08-20-2014 12:54 PM
By Bernie Williams, chief investment officer
Slowly but surely the U.S. economy is gaining strength. Gross domestic product growth was well above expectations in the latest quarter, and job creation has been at levels not seen since the Clinton years, which has lifted consumer confidence. Now it looks like the important housing sector may also be seeing the benefits.
The federal government said this week that housing starts were up 16 percent in July compared to last July, and that June’s numbers were better than first reported. Year to date, home construction is 22 percent above the same seven months of 2013. Housing was expected to see improvement this year, but the pace has caught the market off guard. Bloomberg reported that July’s housing starts surpassed every estimate in its survey of 75 economists.
No sector of the economy took a harder hit in the Great Recession than housing, with new home starts plummeting 75 percent in 2009. The housing sector is a key provider of well-paying jobs, both directly and indirectly. July’s strong numbers, coupled with the Commerce Department’s forecast that this momentum will continue in the coming months, are key indicators of the country’s improving economic health.
Another potential tailwind for the economy and the consumer is lower energy prices, which you may have already noticed at the pump. Crude oil is at its lowest price in more than a year, which is a little surprising given the geopolitical troubles in the Middle East. The federal agency that monitors energy prices predicts that the average price of a gallon of gasoline will be down to $3.30 by December, more than 10 percent lower than its price in June.
Looking at the financial markets, second-quarter earnings are wrapped up and, in our opinion, they were pretty good. Companies appear to be doing well, with rising revenue and profit growth. Earnings are expected to increase 8 to 9% for the year, which we don’t think anyone ought to complain about.
As the Fed continues to taper, investors will start to focus on the prospects for a Fed funds increase. The forecasted time frame for the increase is still relatively large, but as this worry continues to build, there’s a good chance we’ll see more market volatility. We may even see a lot of volatility, especially when compared to the docile levels of recent months.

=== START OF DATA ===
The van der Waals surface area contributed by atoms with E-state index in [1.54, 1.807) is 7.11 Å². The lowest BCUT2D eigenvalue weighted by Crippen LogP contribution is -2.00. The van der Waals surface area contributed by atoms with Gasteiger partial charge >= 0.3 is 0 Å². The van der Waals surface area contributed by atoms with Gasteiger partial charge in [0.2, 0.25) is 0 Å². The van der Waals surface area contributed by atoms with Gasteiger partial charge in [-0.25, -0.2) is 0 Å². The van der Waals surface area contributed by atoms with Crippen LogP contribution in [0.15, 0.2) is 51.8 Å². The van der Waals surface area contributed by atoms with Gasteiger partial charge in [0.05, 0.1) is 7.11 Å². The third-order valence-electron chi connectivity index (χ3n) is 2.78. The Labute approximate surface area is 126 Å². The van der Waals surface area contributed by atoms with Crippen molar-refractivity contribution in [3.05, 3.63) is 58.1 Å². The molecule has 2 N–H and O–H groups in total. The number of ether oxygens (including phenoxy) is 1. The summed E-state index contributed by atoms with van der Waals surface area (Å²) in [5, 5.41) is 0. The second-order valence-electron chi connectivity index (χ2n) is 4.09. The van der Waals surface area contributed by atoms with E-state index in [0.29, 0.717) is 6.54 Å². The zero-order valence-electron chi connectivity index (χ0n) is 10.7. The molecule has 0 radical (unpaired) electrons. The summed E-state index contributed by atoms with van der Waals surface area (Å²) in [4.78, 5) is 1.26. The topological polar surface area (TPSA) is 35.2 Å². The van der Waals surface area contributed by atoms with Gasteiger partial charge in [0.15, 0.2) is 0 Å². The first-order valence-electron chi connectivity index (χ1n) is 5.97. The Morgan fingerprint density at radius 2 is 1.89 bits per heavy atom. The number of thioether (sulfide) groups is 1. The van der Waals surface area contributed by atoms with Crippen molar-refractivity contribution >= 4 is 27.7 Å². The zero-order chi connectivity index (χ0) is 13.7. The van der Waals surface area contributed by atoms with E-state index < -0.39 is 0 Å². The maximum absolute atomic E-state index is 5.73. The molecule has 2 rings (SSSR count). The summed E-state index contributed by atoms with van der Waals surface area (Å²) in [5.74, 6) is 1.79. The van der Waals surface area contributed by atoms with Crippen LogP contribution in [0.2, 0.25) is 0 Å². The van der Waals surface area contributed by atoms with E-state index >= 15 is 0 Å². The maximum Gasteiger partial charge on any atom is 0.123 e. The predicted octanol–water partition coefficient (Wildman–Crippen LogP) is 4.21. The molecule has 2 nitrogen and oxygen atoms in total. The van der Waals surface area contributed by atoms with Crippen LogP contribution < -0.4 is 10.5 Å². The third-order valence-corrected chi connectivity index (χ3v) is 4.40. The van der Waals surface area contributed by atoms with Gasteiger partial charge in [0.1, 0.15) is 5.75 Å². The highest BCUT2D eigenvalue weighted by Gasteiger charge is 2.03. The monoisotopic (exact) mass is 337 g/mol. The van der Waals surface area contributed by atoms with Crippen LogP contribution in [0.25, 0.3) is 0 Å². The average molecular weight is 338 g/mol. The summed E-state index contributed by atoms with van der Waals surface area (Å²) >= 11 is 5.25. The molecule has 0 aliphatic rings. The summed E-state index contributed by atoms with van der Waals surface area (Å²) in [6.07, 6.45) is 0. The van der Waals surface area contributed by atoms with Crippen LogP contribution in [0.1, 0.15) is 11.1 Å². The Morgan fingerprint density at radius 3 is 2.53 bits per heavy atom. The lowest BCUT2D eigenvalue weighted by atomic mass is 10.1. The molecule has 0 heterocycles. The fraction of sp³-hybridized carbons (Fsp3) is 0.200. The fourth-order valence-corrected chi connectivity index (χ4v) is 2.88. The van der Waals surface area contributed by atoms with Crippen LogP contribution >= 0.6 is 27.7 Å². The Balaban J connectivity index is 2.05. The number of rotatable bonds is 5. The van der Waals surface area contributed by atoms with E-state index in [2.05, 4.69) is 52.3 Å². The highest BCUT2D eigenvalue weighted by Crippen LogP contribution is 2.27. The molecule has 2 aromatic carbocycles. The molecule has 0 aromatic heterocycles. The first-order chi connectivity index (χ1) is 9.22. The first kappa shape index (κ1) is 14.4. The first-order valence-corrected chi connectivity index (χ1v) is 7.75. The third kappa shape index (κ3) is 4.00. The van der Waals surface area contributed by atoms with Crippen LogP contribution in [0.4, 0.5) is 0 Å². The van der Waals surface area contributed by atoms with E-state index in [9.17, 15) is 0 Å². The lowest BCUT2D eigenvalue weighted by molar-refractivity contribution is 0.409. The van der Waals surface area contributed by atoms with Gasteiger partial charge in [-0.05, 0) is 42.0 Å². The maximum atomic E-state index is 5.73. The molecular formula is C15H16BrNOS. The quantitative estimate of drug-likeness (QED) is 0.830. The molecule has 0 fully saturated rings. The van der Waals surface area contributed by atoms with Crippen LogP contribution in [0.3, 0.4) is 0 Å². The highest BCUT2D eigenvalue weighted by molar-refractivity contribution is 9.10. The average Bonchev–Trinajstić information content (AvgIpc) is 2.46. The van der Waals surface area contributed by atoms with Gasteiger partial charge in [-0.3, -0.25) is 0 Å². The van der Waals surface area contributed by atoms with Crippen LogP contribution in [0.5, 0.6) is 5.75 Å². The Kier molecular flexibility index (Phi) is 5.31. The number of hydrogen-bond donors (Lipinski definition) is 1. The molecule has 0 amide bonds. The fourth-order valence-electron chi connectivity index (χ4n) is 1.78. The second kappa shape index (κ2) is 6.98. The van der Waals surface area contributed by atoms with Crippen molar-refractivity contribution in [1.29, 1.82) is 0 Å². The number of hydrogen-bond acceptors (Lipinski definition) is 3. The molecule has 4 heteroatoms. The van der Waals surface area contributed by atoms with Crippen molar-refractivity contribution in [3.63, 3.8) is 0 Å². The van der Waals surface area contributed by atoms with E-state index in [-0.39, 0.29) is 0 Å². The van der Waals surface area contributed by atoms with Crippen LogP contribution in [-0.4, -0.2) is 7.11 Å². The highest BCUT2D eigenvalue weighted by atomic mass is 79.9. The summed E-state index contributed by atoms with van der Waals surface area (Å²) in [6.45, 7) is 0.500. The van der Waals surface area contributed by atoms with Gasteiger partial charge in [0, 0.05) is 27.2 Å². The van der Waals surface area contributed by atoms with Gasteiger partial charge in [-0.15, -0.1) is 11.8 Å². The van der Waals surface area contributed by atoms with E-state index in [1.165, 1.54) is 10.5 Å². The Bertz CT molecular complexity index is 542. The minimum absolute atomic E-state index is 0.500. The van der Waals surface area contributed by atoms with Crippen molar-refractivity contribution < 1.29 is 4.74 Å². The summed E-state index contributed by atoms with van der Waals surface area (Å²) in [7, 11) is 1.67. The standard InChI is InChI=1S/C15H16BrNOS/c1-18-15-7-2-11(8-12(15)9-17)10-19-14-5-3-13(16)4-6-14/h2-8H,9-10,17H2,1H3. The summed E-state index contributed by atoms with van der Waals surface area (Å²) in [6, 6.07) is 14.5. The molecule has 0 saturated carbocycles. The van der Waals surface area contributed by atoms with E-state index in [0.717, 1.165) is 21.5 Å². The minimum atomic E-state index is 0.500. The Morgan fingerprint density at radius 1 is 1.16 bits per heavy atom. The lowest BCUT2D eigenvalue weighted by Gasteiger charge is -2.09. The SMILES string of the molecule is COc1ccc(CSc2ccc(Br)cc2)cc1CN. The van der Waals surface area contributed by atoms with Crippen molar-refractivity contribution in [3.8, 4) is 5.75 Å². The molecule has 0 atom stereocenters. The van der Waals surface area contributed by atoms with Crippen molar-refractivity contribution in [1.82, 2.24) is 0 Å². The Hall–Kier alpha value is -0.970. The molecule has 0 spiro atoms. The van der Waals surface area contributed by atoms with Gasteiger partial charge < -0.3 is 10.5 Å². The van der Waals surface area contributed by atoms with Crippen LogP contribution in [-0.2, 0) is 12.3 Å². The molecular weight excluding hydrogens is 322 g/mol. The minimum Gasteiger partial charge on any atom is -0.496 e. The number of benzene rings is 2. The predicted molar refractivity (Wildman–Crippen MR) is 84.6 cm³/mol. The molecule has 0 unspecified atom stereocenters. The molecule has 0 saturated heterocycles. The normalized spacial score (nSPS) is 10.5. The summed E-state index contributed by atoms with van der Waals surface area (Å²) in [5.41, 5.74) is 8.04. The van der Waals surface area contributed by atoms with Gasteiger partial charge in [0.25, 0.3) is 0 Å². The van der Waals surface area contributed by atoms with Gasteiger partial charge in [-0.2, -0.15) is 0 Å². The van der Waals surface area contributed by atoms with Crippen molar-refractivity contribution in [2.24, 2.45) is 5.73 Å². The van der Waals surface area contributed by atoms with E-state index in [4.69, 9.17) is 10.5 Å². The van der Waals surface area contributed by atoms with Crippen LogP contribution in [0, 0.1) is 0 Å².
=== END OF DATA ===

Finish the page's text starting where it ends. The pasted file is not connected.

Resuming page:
USAA Investments Managed Portfolio Outlook
Our view of caution toward U.S. equities remains unchanged — we are underweight U.S. large caps and small caps. While signs point to continued recovery of the U.S. economy, valuations are no longer cheap, and profit margins are near record highs.
We are tactically underweight fixed income, primarily to fund a deployable cash position. Within fixed income, we prefer areas of the market that are more credit-sensitive and less sensitive to changes in interest rates, such as investment-grade corporate bonds and high-yield bonds. The USAA Intermediate-Term Bond Fund and the USAA High Income Fund fit this profile.
We are overweight to assets that are positively correlated to inflation expectations. The USAA Real Return Fund provides potential protection against the risks of long-term inflation.
We are overweight non-U.S. developed markets and emerging markets based on relative valuations. Though they have been hit especially hard recently, we believe that emerging markets remain attractive. Along with compelling valuations, they offer an interesting long-term prospect for growth. The USAA Emerging Markets Fund offers exposure to stocks in less-developed countries.
As always, we encourage investors to speak with one of our financial advisors, who can help determine which investment vehicles are best suited for your individual goals, objectives, risk tolerance and time horizon.
This material is for informational purposes and is not investment advice, an indicator of future performance, a solicitation, an offer to buy or sell, or a recommendation for any security. It should not be used as a primary basis for making investment decisions. Consider your own financial circumstances and goals carefully before investing.
Consider the investment objectives, risks, charges and expenses of the USAA mutual funds carefully before investing. Download a prospectus containing this and other information about the funds from USAA Investment Management Company, Distributor. Read it carefully before investing.
Investing in securities products involves risk, including possible loss of principal.
Past performance is no guarantee of future results.
Foreign investing is subject to additional risks, such as currency fluctuations, market illiquidity, and political instability.
As interest rates rise, existing bond prices fall.
The S&P 500 Index is a well-known stock market index that includes common stocks of 500 companies from several industrial sectors representing a significant portion of the market value of all stocks publicly traded in the United States. Most of these stocks are listed on the New York Stock Exchange.
A widely recognized index of investment grade tax-exempt bonds. The eight subsets of the Index are market weighted. The Index includes general obligations, revenue bonds, insured bonds, and pre-refunded bonds.